The Korea-Before-I-Die Tour
A photo essay on a homeland tour of South Korea
In late autumn, the land in Korea is neither green nor brown but a golden yellow.
In America, the flaxen fields of wheat or corn may come to mind but in South Korea, it is golden and chartreuse fields of rice.
It had been twelve years since I last visited Korea but this time, I came with a foreigner's mindset.
Even though I was Korean, I knew from experience that fitting in on the outside would never be enough.
Worse yet, I would find myself bound to a kind of law of attrition.
Whatever Korean culture or social custom I thought I knew would be invalidated by all that I didn't. I would be judged not because I didn't know the language but because I did.
Every fumbled word, or blown accent would be duly marked and noted.
But it was all I could do to remind myself that I was only a visitor here and no sense of entitlement or American privilege would ever save me.
A little over a year ago, my mother made a firm commitment to visit South Korea after her retirement.
It had been nearly two decades since she last set foot in Korea after her own mother had passed away. But she had an older brother still living in her hometown and a younger sister closer to Seoul.
So it was convenient when our local travel agency started peddling a "Homeland Tour" or what I joked as the "Korea-Before-I-Die" tour.
It was billed as one of those trips of a lifetime for aged Korean-American retirees with lots of money and time to spare. The package included exploring famous landmarks, staying at five-star resort hotels, and sampling the local cuisine. But the real attraction was the chance to discover Korea anew after so many years spent abroad and to visit a country that many had long forgot.
The itinerary was an ambitious one; nine nights and ten days of touring the whole country and a stint in Jeju Island before some of us returned home, and others stayed on to visit friends and relatives.
I was in the latter group and it would be another five weeks before I could go home again.
Maybe it was no coincidence that we started our tour in Songdo about twenty miles southwest of Seoul.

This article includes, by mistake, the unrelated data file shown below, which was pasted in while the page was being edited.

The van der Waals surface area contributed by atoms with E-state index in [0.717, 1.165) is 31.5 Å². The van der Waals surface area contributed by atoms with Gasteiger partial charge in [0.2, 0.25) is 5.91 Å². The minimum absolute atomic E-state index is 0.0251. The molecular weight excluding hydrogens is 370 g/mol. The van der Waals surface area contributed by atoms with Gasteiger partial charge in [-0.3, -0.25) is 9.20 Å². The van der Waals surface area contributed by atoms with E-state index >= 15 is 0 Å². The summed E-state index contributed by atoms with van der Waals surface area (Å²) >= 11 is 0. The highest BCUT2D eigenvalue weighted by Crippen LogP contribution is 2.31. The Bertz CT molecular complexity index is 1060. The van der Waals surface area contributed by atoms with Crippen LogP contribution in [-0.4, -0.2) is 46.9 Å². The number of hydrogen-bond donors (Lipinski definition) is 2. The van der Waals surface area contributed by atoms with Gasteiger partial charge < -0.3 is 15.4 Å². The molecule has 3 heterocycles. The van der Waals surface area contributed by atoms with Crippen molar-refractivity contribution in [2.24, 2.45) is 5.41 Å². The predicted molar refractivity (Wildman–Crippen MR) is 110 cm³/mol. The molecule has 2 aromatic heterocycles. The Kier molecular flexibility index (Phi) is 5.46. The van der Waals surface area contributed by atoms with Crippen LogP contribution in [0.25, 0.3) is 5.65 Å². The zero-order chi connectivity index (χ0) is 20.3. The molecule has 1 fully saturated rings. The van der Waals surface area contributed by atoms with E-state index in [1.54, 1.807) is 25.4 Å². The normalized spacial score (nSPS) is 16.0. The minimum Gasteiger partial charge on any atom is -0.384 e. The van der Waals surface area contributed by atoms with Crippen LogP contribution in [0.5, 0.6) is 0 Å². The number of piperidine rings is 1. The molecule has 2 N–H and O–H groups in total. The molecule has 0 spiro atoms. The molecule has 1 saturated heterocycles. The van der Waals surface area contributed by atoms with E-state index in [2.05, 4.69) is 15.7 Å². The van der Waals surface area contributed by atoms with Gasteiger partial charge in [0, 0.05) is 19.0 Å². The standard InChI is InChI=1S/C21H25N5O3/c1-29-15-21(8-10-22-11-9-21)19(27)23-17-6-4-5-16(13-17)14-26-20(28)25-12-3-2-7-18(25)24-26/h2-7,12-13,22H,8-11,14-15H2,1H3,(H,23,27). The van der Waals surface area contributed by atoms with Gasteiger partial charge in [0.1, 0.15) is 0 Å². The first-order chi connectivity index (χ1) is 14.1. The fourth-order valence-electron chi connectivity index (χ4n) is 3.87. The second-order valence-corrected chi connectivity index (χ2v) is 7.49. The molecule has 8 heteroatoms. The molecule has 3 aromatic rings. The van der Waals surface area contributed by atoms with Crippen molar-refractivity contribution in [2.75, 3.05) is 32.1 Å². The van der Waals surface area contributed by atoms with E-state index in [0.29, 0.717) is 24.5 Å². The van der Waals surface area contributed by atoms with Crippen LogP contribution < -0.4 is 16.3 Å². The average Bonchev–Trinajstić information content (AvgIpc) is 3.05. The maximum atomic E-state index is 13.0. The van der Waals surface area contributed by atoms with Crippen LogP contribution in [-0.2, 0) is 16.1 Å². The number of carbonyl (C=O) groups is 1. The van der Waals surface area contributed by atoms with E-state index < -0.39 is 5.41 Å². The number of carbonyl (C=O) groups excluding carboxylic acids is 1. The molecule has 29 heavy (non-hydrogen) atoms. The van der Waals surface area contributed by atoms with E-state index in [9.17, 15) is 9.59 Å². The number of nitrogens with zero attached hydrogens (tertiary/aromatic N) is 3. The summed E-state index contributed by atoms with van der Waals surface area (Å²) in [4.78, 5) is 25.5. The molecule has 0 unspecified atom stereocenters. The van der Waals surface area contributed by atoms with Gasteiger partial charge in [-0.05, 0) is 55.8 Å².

Songdo is a fairly new city built on reclaimed land from the Yellow Sea and didn't exist the last time I was there.
It is also largely a technocratic experiment.
Songdo boasts over 20 million square feet of LEED-certified space, a network of international universities, and most curiously, a pneumatic waste disposal system. It is also the first 'Smart City' of its kind to be developed inside Korea.
But for all its eco-friendliness, corporate monuments line the central square. More amusement park than urban greenspace, Songdo is an integral part of Korea's IFEZ (Incheon Free Economic Zone) initiative and in many ways, the direct result of high-tech infrastructure.
As our tour guide pointed out each landmark, there was almost always a famous reference behind it: Songdo's "Central Park", or Songdo's "Venetian Waterways", and POSCO Tower which was much too reminiscent of Freedom Tower in New York City.
This would become a familiar theme throughout the remainder of our trip, city after city: Ansan's Moon Observatory resembling Seattle's Space Needle, Tongyeong's Mural Village emulating LA's Arts District, and so on.
Much later in Seoul, I would ascend Lotte Tower which wasn't Lotte Tower at all but a near replica of London's Shard.
They call these "homages" but this hearkens back to Korea's imitation culture from the '90s; a matter of not pride, but frankly, chagrin.
I related this information to my friends and relatives. My mother was of course defensive, it was enough for her that South Korea was even capable of such grand architectural feats. When I complained to native Koreans about it, they were hurt by my assessment.
I once heard a tourist refer to South Korea as "dystopian" and I didn't quite make the connection.
But after visiting Songdo, I could see what he meant.
Because in a way, Songdo isn't merely "high-tech"; it's still conformist and consumeristic — it is a whole city, commodified.
You see, the city of Songdo makes you forget that Korea is still a country built on rice.
In fact, Songdo makes you forget that you're in Korea at all.
There is a repertoire in the landscapes of Korea.
Unlike the varying terrain of America, Korea is an undulating pattern of mountains and valley towns. The only break in the rhythm happens when land meets sea in coastal cities outfitting the shores of the Korean peninsula.
A tightly connected network of bridges and tunnels conjoins East and West and interstate highways traverse the length between North and South.
Outside of Seoul's city limits are smaller cities which are alternately rural, or suburban.